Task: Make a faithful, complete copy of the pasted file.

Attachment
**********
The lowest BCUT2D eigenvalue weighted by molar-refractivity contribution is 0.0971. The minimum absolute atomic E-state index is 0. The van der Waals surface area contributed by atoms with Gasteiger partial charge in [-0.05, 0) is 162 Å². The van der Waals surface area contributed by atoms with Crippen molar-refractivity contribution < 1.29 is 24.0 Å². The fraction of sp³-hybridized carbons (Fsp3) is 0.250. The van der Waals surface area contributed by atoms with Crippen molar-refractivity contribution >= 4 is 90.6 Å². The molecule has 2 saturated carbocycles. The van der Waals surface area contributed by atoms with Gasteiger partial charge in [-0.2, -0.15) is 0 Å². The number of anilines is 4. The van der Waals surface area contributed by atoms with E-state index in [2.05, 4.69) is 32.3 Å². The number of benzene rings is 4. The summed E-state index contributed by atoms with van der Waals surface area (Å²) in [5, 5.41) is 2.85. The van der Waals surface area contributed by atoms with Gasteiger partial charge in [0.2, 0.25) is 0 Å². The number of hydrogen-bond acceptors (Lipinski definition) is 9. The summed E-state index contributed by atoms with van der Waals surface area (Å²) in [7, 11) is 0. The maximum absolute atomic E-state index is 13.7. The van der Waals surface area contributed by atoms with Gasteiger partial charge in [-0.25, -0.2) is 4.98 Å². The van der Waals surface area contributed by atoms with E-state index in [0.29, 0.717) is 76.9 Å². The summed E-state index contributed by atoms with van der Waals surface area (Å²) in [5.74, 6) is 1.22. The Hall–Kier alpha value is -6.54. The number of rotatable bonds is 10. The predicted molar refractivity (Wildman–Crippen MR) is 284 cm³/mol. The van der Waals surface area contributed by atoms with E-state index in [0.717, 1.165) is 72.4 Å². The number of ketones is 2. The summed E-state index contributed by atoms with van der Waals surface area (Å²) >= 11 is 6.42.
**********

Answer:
The lowest BCUT2D eigenvalue weighted by molar-refractivity contribution is 0.0971. The minimum absolute atomic E-state index is 0. The van der Waals surface area contributed by atoms with Gasteiger partial charge in [-0.05, 0) is 162 Å². The van der Waals surface area contributed by atoms with Crippen molar-refractivity contribution < 1.29 is 24.0 Å². The fraction of sp³-hybridized carbons (Fsp3) is 0.250. The van der Waals surface area contributed by atoms with Crippen molar-refractivity contribution >= 4 is 90.6 Å². The molecule has 2 saturated carbocycles. The van der Waals surface area contributed by atoms with Gasteiger partial charge in [-0.2, -0.15) is 0 Å². The number of anilines is 4. The van der Waals surface area contributed by atoms with E-state index in [2.05, 4.69) is 32.3 Å². The number of benzene rings is 4. The summed E-state index contributed by atoms with van der Waals surface area (Å²) in [5, 5.41) is 2.85. The van der Waals surface area contributed by atoms with Gasteiger partial charge in [0.2, 0.25) is 0 Å². The number of hydrogen-bond acceptors (Lipinski definition) is 9. The summed E-state index contributed by atoms with van der Waals surface area (Å²) in [7, 11) is 0. The maximum absolute atomic E-state index is 13.7. The van der Waals surface area contributed by atoms with Gasteiger partial charge in [-0.25, -0.2) is 4.98 Å². The van der Waals surface area contributed by atoms with E-state index in [0.29, 0.717) is 76.9 Å². The summed E-state index contributed by atoms with van der Waals surface area (Å²) in [5.74, 6) is 1.22. The Hall–Kier alpha value is -6.54. The number of rotatable bonds is 10. The predicted molar refractivity (Wildman–Crippen MR) is 284 cm³/mol. The van der Waals surface area contributed by atoms with E-state index in [0.717, 1.165) is 72.4 Å². The number of ketones is 2. The summed E-state index contributed by atoms with van der Waals surface area (Å²) >= 11 is 6.42.